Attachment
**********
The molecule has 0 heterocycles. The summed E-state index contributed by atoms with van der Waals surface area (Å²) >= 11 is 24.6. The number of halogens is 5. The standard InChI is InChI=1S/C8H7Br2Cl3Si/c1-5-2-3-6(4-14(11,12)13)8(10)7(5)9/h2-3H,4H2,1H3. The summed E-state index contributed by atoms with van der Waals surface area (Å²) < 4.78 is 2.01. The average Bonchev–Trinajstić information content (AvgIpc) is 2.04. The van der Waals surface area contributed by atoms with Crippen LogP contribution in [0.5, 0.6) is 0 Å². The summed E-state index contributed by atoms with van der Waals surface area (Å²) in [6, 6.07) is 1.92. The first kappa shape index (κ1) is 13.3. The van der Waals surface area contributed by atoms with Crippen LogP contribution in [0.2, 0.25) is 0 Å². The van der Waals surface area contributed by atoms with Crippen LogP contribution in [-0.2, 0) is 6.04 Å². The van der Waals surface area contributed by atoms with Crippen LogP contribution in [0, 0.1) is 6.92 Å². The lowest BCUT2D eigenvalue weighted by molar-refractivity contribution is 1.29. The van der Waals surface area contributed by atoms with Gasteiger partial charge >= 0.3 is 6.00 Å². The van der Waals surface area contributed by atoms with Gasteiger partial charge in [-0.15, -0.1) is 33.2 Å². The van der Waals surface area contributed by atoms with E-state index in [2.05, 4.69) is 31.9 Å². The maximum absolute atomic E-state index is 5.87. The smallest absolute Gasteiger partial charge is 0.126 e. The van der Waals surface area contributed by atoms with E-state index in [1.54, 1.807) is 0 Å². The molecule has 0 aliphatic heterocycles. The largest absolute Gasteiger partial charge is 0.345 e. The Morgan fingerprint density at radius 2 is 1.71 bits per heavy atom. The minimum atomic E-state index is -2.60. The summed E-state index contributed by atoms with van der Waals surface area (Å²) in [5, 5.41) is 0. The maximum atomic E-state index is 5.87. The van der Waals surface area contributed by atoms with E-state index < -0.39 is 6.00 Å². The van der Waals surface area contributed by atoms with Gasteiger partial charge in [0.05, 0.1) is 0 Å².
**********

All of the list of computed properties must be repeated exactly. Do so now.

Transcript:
The molecule has 0 heterocycles. The summed E-state index contributed by atoms with van der Waals surface area (Å²) >= 11 is 24.6. The number of halogens is 5. The standard InChI is InChI=1S/C8H7Br2Cl3Si/c1-5-2-3-6(4-14(11,12)13)8(10)7(5)9/h2-3H,4H2,1H3. The summed E-state index contributed by atoms with van der Waals surface area (Å²) < 4.78 is 2.01. The average Bonchev–Trinajstić information content (AvgIpc) is 2.04. The van der Waals surface area contributed by atoms with Crippen LogP contribution in [0.5, 0.6) is 0 Å². The summed E-state index contributed by atoms with van der Waals surface area (Å²) in [6, 6.07) is 1.92. The first kappa shape index (κ1) is 13.3. The van der Waals surface area contributed by atoms with Crippen LogP contribution in [0.2, 0.25) is 0 Å². The van der Waals surface area contributed by atoms with Crippen LogP contribution in [-0.2, 0) is 6.04 Å². The van der Waals surface area contributed by atoms with Crippen LogP contribution in [0, 0.1) is 6.92 Å². The lowest BCUT2D eigenvalue weighted by molar-refractivity contribution is 1.29. The van der Waals surface area contributed by atoms with Gasteiger partial charge >= 0.3 is 6.00 Å². The van der Waals surface area contributed by atoms with Gasteiger partial charge in [-0.15, -0.1) is 33.2 Å². The van der Waals surface area contributed by atoms with E-state index in [2.05, 4.69) is 31.9 Å². The maximum absolute atomic E-state index is 5.87. The smallest absolute Gasteiger partial charge is 0.126 e. The van der Waals surface area contributed by atoms with E-state index in [1.54, 1.807) is 0 Å². The molecule has 0 aliphatic heterocycles. The largest absolute Gasteiger partial charge is 0.345 e. The Morgan fingerprint density at radius 2 is 1.71 bits per heavy atom. The minimum atomic E-state index is -2.60. The summed E-state index contributed by atoms with van der Waals surface area (Å²) in [5, 5.41) is 0. The maximum atomic E-state index is 5.87. The van der Waals surface area contributed by atoms with E-state index < -0.39 is 6.00 Å². The van der Waals surface area contributed by atoms with Gasteiger partial charge in [0.05, 0.1) is 0 Å².